Understanding Colombia’s peace pact

Colombia's Sergio Fajardo

Sergio Fajardo, a leading political figure in Colombia, talked with Center for Latin American Studies director Harley Shaiken about his country's recent peace agreement. (Photo by Jim Block)

A peace agreement taking effect today and bringing an end to more than 50 years of conflict between the Colombian government and rebels was the focus of a recent conversation between the director of UC Berkeley’s Center for Latin American Studies and Sergio Fajardo, former mayor of Medellin and governor of the country’s district of Antioquia.

Harley Shaiken and Fajardo spoke last week as negotiations concluded, and as eyes turned toward an Oct. 2 national referendum on the nearly 300-page accord reached between representatives of the Colombian government and the Revolutionary Armed Forces of Colombia (FARC) after four long years of negotiations.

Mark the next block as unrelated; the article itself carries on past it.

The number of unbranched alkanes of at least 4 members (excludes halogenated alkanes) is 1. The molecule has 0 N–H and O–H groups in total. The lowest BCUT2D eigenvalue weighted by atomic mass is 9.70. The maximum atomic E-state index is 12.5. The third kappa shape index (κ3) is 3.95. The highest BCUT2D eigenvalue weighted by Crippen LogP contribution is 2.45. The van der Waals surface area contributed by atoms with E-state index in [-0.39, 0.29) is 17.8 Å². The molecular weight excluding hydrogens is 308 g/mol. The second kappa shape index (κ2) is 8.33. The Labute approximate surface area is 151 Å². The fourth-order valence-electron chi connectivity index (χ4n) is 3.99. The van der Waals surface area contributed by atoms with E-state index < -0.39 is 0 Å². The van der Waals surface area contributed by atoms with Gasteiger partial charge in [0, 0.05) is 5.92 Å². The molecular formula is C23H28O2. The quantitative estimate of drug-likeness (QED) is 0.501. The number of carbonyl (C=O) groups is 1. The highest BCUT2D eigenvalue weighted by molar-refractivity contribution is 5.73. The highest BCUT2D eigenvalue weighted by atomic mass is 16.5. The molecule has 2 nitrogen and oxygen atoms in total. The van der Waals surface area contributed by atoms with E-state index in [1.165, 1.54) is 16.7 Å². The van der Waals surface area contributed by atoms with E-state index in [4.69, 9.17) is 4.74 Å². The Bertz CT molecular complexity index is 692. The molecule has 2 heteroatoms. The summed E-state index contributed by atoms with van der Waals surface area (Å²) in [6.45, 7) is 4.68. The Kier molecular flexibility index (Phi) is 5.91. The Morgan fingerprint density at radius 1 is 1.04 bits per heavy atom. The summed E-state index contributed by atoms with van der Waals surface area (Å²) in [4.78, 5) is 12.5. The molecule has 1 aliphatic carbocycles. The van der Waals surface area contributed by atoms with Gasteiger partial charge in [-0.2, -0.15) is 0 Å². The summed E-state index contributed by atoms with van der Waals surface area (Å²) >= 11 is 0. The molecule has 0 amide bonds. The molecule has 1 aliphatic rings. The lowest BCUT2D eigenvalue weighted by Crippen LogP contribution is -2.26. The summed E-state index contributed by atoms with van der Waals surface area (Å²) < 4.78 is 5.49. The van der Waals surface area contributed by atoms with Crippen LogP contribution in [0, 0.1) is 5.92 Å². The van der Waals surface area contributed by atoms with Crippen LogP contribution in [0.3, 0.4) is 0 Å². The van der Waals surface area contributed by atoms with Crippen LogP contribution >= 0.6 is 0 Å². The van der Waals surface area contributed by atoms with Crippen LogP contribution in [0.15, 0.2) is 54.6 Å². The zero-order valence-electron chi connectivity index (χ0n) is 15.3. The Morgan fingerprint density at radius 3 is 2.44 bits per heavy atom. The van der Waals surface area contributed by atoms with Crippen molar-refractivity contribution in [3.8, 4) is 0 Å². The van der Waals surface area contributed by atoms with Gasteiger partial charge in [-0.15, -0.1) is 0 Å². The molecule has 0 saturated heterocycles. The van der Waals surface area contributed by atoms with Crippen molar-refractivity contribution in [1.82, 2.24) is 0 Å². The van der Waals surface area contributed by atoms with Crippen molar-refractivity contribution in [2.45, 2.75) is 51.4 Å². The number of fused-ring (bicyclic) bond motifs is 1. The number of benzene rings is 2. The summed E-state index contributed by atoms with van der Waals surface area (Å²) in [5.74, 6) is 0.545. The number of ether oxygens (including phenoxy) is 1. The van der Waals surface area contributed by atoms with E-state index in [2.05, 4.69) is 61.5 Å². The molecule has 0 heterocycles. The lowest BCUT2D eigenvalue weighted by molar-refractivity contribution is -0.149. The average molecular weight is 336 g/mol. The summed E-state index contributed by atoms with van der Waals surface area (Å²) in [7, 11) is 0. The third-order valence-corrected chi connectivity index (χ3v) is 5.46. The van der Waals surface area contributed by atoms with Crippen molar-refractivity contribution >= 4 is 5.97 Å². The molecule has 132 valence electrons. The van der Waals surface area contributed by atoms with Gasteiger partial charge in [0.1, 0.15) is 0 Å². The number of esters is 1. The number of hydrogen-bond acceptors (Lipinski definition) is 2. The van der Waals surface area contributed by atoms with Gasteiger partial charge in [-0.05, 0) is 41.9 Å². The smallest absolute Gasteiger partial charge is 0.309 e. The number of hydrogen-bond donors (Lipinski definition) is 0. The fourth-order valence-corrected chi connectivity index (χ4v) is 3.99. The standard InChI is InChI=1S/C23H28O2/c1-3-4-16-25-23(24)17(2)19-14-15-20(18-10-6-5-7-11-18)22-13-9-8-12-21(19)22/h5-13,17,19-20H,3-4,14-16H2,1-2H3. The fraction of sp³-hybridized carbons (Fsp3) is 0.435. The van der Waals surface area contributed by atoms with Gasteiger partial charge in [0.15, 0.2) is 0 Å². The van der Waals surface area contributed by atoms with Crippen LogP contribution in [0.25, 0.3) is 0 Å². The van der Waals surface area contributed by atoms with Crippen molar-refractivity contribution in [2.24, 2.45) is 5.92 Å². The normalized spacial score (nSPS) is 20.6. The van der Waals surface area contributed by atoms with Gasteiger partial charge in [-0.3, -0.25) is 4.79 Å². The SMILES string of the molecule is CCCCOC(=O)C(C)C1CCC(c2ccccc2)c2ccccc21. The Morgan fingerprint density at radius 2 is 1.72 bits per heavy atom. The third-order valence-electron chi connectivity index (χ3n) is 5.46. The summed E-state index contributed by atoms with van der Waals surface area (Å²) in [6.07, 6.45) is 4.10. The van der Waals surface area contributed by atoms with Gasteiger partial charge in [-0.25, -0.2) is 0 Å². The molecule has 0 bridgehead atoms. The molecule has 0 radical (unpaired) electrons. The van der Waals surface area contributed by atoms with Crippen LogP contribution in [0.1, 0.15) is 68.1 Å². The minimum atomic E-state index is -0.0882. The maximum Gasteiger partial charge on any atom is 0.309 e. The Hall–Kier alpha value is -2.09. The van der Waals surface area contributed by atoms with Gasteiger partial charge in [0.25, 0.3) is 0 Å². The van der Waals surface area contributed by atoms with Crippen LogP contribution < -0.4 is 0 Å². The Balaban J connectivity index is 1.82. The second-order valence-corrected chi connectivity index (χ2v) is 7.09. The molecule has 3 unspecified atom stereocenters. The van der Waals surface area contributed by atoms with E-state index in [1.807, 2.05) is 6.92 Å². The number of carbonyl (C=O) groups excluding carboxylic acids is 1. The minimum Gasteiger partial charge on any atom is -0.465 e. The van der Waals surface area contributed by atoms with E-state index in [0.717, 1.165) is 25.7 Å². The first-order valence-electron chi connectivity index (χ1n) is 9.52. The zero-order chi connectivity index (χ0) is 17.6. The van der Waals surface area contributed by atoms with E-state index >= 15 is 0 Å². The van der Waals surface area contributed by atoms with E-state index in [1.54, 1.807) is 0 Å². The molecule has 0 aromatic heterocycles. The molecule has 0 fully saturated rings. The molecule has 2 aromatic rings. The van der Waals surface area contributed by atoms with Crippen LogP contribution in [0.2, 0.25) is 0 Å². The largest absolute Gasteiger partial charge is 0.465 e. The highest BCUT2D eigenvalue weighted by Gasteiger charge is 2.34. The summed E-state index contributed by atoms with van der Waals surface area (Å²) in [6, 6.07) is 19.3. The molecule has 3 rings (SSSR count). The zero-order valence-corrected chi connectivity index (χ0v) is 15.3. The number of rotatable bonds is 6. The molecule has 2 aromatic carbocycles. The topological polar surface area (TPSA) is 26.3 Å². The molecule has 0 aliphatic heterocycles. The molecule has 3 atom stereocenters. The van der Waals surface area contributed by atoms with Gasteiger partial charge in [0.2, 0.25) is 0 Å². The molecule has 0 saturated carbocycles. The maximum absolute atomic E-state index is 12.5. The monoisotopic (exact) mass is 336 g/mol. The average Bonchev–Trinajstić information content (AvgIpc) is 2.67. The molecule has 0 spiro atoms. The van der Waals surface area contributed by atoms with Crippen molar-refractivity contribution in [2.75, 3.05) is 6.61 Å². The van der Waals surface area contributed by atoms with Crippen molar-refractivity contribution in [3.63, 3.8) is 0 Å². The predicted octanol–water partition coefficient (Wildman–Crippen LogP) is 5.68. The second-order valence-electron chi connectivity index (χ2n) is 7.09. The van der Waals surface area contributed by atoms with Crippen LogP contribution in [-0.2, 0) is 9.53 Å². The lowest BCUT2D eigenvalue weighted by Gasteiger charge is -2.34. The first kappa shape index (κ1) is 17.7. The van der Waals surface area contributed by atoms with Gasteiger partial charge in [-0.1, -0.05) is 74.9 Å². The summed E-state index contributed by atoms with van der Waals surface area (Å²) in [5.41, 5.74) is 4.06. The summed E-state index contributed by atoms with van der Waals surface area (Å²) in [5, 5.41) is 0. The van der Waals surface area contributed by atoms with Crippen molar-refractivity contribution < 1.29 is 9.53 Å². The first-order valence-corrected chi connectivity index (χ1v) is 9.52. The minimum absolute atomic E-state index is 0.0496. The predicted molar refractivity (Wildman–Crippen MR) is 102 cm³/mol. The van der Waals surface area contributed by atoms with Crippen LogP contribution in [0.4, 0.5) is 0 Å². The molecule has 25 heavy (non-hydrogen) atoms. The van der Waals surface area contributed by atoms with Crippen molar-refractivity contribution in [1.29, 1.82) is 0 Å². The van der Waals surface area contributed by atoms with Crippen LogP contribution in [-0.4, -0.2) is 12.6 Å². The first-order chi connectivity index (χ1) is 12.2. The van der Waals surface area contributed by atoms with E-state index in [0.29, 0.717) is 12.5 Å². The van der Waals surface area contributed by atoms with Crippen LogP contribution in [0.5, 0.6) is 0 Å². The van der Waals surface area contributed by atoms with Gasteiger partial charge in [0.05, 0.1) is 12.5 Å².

“Turning that into material (in the agreement) that can be understood by any Colombian in any condition is quite a challenge from the pedagogical point of view and from the political point of view,” Fajardo told Shaiken.

He said that FARC “has to become part of the political spectrum” in Colombia. “They can bring their ideas without guns and weapons and we will be discussing Colombia and some of its very pressing needs, in particular our focus on education as an outstanding factor.”

Armed conflict by FARC soldiers is said to be responsible for an estimated 220,000 deaths and the dislocation of several million people from their homes. The group formed during the Cold War as a peasant force fighting imperialism.

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